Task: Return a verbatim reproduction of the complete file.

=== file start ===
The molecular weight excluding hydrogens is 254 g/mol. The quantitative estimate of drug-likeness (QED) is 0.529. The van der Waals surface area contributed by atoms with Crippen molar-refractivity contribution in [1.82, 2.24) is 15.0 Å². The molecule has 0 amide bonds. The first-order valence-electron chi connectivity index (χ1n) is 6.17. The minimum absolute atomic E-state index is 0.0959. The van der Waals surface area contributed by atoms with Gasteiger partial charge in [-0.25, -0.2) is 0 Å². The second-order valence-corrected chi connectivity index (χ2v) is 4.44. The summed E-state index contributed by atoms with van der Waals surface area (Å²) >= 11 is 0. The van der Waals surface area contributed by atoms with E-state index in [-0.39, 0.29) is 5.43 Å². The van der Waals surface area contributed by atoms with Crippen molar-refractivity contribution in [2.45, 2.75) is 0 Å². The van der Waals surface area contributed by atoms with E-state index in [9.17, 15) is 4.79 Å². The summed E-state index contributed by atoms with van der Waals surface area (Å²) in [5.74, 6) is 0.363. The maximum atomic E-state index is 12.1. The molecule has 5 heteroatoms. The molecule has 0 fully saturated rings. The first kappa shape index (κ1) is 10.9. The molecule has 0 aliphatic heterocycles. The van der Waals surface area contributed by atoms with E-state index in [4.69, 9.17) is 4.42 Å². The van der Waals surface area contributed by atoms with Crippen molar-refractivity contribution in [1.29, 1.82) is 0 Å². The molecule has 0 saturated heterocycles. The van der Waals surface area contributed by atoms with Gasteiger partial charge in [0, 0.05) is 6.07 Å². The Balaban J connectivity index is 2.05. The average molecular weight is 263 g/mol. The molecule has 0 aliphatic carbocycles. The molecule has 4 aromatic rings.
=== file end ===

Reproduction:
The molecular weight excluding hydrogens is 254 g/mol. The quantitative estimate of drug-likeness (QED) is 0.529. The van der Waals surface area contributed by atoms with Crippen molar-refractivity contribution in [1.82, 2.24) is 15.0 Å². The molecule has 0 amide bonds. The first-order valence-electron chi connectivity index (χ1n) is 6.17. The minimum absolute atomic E-state index is 0.0959. The van der Waals surface area contributed by atoms with Gasteiger partial charge in [-0.25, -0.2) is 0 Å². The second-order valence-corrected chi connectivity index (χ2v) is 4.44. The summed E-state index contributed by atoms with van der Waals surface area (Å²) >= 11 is 0. The van der Waals surface area contributed by atoms with E-state index in [-0.39, 0.29) is 5.43 Å². The van der Waals surface area contributed by atoms with Crippen molar-refractivity contribution in [2.45, 2.75) is 0 Å². The van der Waals surface area contributed by atoms with E-state index in [9.17, 15) is 4.79 Å². The summed E-state index contributed by atoms with van der Waals surface area (Å²) in [5.74, 6) is 0.363. The maximum atomic E-state index is 12.1. The molecule has 5 heteroatoms. The molecule has 0 fully saturated rings. The first kappa shape index (κ1) is 10.9. The molecule has 0 aliphatic heterocycles. The van der Waals surface area contributed by atoms with E-state index in [4.69, 9.17) is 4.42 Å². The van der Waals surface area contributed by atoms with Crippen molar-refractivity contribution in [1.29, 1.82) is 0 Å². The molecule has 0 saturated heterocycles. The van der Waals surface area contributed by atoms with Gasteiger partial charge in [0, 0.05) is 6.07 Å². The Balaban J connectivity index is 2.05. The average molecular weight is 263 g/mol. The molecule has 0 aliphatic carbocycles. The molecule has 4 aromatic rings.